Jonah Goldberg: Hail to the panderer in chief
"What works" is a cruel standard for the author of Obamacare, which may be one reason the White House has taken to scrubbing the sobriquet from its website and the President's speeches in favor of the law's official name, the Affordable Care Act.
At a strategy meeting, the issue of climate change came up. The book quotes an exasperated Obama declaring: "Maybe I should just come out and say what I really feel about this. Maybe I should just go out and say what I think about everything." At a follow-up meeting, he brought a long list of priorities he wanted to be more bold on, from poverty to gay marriage to alternative energy.
Of course, when Obama says he's a pragmatist, he doesn't mean the sort of pragmatism that Halperin and Heilemann are referring to: a willingness to pander cravenly to the voters while hiding his core convictions. The President means to suggest that his policies are simply the only right and smart way to achieve good things. That's why he's so fond of saying — and so hypocritical for saying it — that his opponents are ideologues who can't "put politics aside" to do what's right.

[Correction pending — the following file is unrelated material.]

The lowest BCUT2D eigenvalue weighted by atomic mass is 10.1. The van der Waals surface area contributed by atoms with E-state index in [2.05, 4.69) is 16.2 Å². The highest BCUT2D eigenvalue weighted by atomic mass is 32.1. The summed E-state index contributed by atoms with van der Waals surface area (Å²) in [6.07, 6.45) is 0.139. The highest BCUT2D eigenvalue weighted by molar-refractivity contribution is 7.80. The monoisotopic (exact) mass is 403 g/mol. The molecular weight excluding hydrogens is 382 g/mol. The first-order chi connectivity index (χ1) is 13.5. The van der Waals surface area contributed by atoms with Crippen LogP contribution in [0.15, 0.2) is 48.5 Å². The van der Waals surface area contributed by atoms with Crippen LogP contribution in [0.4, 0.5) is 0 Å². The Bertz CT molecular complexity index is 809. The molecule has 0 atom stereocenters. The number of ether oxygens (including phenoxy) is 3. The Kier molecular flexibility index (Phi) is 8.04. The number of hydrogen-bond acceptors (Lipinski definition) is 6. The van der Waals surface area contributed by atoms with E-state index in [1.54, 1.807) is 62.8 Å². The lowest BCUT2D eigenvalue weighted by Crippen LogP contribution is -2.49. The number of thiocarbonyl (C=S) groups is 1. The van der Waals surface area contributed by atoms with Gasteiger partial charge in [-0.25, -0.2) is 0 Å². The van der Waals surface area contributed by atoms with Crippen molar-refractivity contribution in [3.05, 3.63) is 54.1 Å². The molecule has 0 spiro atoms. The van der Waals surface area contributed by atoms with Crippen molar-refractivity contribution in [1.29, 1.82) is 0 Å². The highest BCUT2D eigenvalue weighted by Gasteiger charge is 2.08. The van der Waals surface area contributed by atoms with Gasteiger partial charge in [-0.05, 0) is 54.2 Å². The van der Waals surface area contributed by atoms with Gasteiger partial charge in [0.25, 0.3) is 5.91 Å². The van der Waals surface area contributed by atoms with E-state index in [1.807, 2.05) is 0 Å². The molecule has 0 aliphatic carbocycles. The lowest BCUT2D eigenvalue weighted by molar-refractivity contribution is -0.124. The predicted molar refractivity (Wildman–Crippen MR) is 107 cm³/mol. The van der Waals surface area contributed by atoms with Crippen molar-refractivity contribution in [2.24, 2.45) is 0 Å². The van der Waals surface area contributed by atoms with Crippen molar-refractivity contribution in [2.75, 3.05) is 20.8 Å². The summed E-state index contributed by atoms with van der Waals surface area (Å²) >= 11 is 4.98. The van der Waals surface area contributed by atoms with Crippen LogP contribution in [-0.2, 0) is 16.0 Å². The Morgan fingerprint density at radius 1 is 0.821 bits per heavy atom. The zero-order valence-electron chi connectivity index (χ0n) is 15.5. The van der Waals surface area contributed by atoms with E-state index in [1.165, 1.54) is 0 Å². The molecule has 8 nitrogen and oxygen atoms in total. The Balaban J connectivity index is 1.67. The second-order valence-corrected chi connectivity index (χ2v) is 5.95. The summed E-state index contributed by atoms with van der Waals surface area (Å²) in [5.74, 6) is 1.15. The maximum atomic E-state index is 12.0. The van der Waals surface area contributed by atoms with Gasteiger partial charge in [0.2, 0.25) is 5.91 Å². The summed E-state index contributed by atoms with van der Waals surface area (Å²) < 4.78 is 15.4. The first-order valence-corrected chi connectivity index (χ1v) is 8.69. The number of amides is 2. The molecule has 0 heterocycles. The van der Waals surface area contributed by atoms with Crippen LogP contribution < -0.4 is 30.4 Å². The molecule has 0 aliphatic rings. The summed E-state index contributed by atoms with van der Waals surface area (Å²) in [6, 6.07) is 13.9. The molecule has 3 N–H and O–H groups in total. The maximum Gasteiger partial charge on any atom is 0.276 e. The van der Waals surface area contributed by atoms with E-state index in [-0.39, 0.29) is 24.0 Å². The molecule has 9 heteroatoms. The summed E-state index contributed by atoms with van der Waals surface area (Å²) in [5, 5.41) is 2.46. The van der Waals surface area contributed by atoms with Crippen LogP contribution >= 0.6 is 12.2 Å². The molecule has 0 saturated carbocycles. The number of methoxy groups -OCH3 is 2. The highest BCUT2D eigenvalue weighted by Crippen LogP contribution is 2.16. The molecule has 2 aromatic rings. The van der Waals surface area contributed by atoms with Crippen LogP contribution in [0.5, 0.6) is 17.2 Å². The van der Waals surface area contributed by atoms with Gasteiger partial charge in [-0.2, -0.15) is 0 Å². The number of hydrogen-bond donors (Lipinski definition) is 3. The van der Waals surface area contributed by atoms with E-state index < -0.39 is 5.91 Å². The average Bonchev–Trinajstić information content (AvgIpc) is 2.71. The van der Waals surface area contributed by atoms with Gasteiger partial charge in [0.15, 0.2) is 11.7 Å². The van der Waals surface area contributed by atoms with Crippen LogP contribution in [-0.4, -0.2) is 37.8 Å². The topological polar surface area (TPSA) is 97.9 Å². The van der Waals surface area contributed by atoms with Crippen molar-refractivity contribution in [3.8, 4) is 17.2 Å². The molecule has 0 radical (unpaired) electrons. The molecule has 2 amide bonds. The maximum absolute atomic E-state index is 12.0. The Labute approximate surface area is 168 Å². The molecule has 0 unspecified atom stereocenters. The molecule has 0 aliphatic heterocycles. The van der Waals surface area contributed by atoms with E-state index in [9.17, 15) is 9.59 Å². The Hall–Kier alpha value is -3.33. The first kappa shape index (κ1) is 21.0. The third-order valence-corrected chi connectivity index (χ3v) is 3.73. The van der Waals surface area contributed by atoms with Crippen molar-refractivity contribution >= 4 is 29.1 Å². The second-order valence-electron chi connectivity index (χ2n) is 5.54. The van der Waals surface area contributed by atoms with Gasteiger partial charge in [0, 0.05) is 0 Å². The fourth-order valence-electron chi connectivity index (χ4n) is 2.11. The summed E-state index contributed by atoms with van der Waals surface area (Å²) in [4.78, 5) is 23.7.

As the New Republic's Franklin Foer notes, this fiction was always partly intended to sell voters on the idea that progressive social planners could be trusted with unprecedented state power. "It was more comforting for people to feel as if disinterested technicians, not party hacks, were going to be running the show."
Jonah Goldberg is a fellow at the American Enterprise Institute and editor-at-large of National Review Online. You can write to him by email at email@example.com, or via Twitter @JonahNRO.
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